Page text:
If your spices are jammed into a drawer with only the tops visible, this nifty rack that slips neatly into the drawer will solve the problem. And it only takes an hour to build. Make it with scraps of 0.6cm. and 1.3cm plywood.
To build one, you only need a 1.9cm x 20cm x 122cm hardwood board and a 15cm x 16.5cm piece of 0.6cm hardwood plywood to match.
Begin by cutting off a 25cm length of the board and setting it aside. Rip the remaining 96.5cm board to 15cm wide and cut five evenly spaced saw kerfs 1.6cm deep along one face.
Crosscut the slotted board into four 23cm pieces and glue them into a block, being careful not to slop glue into the saw kerfs (you can clean them out with a knife before the glue dries).
Saw a 15-degree angle on one end and screw the plywood piece under the angled end of the block.
Cut the 16.5cm x 7.6cm lid from the leftover board, and slice the remaining piece into 0.6cm-thick pieces for the sides and end of the box. Glue them around the plywood floor.
Cut a rabbet on three sides of the lid so it fits snugly on the box and drill a 1.6cm hole for a finger pull.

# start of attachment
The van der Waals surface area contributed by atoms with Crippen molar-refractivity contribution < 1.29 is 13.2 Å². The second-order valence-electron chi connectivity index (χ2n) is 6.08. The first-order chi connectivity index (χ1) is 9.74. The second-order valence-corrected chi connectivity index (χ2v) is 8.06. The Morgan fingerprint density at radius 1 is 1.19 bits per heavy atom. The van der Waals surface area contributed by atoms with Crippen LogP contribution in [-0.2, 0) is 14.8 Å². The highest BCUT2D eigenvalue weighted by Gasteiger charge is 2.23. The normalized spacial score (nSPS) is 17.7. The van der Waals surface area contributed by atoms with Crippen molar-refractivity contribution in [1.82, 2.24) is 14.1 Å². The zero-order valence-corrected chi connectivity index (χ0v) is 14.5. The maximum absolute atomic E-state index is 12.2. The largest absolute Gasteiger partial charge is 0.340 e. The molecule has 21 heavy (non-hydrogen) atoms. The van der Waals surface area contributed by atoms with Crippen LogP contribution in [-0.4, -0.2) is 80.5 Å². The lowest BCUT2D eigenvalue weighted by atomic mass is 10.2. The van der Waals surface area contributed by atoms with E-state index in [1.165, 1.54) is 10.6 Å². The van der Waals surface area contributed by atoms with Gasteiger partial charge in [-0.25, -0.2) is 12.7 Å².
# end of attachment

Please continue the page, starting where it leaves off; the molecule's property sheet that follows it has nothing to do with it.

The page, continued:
Then just add a finish and you’ve got a beautiful, useful gift. If you don’t have time to make a gift this year, consider offering to do something for the person.
You could offer to sharpen their knives!
Here’s a great gift idea that will draw raves.
The joints are accurately made in seconds with a biscuit joiner!
The space behind a door is a storage spot that’s often overlooked.
Build a set of shallow shelves and mount it to the wall behind your laundry room door.
The materials are inexpensive. Measure the distance between the door hinge and the wall and subtract an inch.
This is the maximum depth of the shelves.
We used 1x4s for the sides, top and shelves. Screw the sides to the top.
Then screw three 1×2 hanging strips to the sides: one top and bottom and one centered.
Nail metal shelf standards to the sides.
Complete the shelves by nailing a 1×2 trim piece to the sides and top.
The 1×2 dresses up the shelf unit and keeps the shelves from falling off the shelf clips.
Locate the studs.
Drill clearance holes and screw the shelves to the studs with 6.3cm wood screws. Put a rubber bumper on the frame to protect the door.